The Cars perfected their approach on their second album, committing to a new wave sound. It’s shorter on hits than the debut – ‘Let’s Go’ is the only song from this record I’ve heard on the radio. But that means there are more deep cuts to discover – songs like ‘Dangerous Type’ and ‘Shoo Ba Doo’ are beloved fan favourites.

Did I underrate your favourite Cars album?

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Graham Fyfe is probably the only music blogger to appreciate Neil Diamond and Ariana Grande. Aphoristic Album Reviews features reviews and blog posts across a growing spectrum of popular music.


  1. The debut is my favourite, it showed that The Cars were ahead of their time. By “Heartbeat City,” though I really like that album too, time had caught up with them.

    • I would probably argue that they adapted to the times quite well – I’ve seen people suggest that they helped shape what the 1980s would sound like with their early work. I think they just didn’t have the material on Door to Door – there was a bit of infighting between Orr and Ocasek, apparently.

  2. For any teenager from the 80s this was a first class group. In restrospective is not that great. But a genuine representative of the biggest bands from the New Wave / US, up there with Blondie and The Talking Heads. Anyway, I prefer the British New Wave movement (The Police, The Pretenders, XTC) or even what INXS was doing in Australia. Regarding your ranking, Door to Door is not that bad. Maybe repetitive. And The Cars first album is the best. Good songs one after another.

    • They’re a great singles band. I think maybe Ocasek just ran out of stuff to say faster than some of his contemporaries. Talking Heads and XTC have much higher album peaks IMO.

  3. Great post and cool to see that you ranked the albums. Panorama will always be a special one for me as that was my entry point into The Cars back in 80. Sure there are better albums like Heartbeat City but I have that soft spot for that quirky Panorama album.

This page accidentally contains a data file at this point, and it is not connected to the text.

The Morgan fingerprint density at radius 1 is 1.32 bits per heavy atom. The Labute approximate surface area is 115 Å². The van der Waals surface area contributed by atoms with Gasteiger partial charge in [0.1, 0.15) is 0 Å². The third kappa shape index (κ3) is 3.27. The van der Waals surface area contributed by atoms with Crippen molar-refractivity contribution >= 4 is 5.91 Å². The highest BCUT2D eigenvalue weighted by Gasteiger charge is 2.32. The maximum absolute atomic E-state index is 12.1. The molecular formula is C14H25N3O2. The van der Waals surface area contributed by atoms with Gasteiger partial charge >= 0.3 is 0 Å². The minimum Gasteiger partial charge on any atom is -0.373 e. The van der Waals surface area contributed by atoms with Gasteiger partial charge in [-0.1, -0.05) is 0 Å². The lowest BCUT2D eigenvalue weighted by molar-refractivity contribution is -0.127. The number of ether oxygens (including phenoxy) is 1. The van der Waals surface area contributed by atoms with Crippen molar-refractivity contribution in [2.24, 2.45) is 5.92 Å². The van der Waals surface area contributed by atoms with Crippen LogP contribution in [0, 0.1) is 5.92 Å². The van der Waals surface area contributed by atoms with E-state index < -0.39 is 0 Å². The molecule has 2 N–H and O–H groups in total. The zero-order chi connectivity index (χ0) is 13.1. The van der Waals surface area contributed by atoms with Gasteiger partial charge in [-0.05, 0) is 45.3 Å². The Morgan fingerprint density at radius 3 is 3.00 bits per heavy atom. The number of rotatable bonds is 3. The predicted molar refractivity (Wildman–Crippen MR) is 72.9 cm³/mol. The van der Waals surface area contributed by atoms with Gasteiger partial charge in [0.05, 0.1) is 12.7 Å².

• It’s cool you started with Panorama – I imagine most people jumped in with the debut or with Heartbeat City.

      • I was 14 when I get that album in 81 as I bought the 45 of Touch And Go as my main bands that year were KISS, Cheap Trick, Queen, New England,AC/DC and I was discovering Def Leppard, Van Halen, Triumph, RUSH… So Ocasek hit me at the right time so to speak so I went and bought Panorama..

        • I was only 1 year old for the majority of 1981, so I only get to hear all that stuff in retrospect. I’ve never heard of New England though….

        • Funny that you had the 45 of Touch and Go because a few years ago i got a big box of old disco and New Wave records at a garage sale, and there was a 12-in single of Touch and Go. I think it was called Special Disco Mix or something like that, but it was only like 1 minute longer than the original. And it didn’t even include an extended instrumental mix, which most of those disco singles did. I would have loved that because Touch and Go is my favorite Cars song, even though I don’t like the album very much. I wish it would have had like a 10 minute extended mix. lol

  4. I think your first sentence of the third paragraph perfectly captures my sentiment about the Cars: They were a great singles band. While I feel I know a good deal of their songs, it mostly comes down to their singles.

    Overall, with 13 top 40 singles in the U.S. alone, The Cars had a pretty good run. I was surprised to see their very last album “Move Like This” from May 2011 made it all the way to no. 7 in the US on the Billboard 200 – a remarkable contrast to their excellent debut that “only” peaked at no. 18 there, though eventually it became their best-selling album reaching 6x Platinum certification.

    • Move Like This is surprisingly good – the most pleasant surprise of listening through their discography.